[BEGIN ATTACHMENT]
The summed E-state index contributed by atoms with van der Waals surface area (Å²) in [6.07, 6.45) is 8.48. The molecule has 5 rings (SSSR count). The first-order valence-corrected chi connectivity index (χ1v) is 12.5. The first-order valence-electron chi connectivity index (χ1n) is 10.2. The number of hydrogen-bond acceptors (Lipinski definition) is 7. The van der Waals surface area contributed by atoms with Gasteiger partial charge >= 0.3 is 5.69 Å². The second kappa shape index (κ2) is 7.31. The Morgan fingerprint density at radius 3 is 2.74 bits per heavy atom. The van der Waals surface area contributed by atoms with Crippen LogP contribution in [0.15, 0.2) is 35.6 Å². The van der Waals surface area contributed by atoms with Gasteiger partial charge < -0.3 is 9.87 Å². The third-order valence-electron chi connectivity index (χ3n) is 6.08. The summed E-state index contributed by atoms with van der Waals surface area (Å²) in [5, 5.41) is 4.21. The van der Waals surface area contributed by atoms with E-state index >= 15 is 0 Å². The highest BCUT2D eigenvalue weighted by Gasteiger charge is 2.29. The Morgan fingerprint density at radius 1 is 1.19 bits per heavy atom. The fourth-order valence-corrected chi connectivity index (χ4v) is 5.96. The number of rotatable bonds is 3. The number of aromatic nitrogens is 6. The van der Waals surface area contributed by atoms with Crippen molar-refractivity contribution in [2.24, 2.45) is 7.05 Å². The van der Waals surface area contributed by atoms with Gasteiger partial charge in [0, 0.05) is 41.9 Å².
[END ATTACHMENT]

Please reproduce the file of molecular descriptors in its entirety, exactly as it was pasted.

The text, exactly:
The summed E-state index contributed by atoms with van der Waals surface area (Å²) in [6.07, 6.45) is 8.48. The molecule has 5 rings (SSSR count). The first-order valence-corrected chi connectivity index (χ1v) is 12.5. The first-order valence-electron chi connectivity index (χ1n) is 10.2. The number of hydrogen-bond acceptors (Lipinski definition) is 7. The van der Waals surface area contributed by atoms with Gasteiger partial charge >= 0.3 is 5.69 Å². The second kappa shape index (κ2) is 7.31. The Morgan fingerprint density at radius 3 is 2.74 bits per heavy atom. The van der Waals surface area contributed by atoms with Crippen LogP contribution in [0.15, 0.2) is 35.6 Å². The van der Waals surface area contributed by atoms with Gasteiger partial charge < -0.3 is 9.87 Å². The third-order valence-electron chi connectivity index (χ3n) is 6.08. The summed E-state index contributed by atoms with van der Waals surface area (Å²) in [5, 5.41) is 4.21. The van der Waals surface area contributed by atoms with E-state index >= 15 is 0 Å². The highest BCUT2D eigenvalue weighted by Gasteiger charge is 2.29. The Morgan fingerprint density at radius 1 is 1.19 bits per heavy atom. The fourth-order valence-corrected chi connectivity index (χ4v) is 5.96. The number of rotatable bonds is 3. The number of aromatic nitrogens is 6. The van der Waals surface area contributed by atoms with Crippen molar-refractivity contribution in [2.24, 2.45) is 7.05 Å². The van der Waals surface area contributed by atoms with Gasteiger partial charge in [0, 0.05) is 41.9 Å².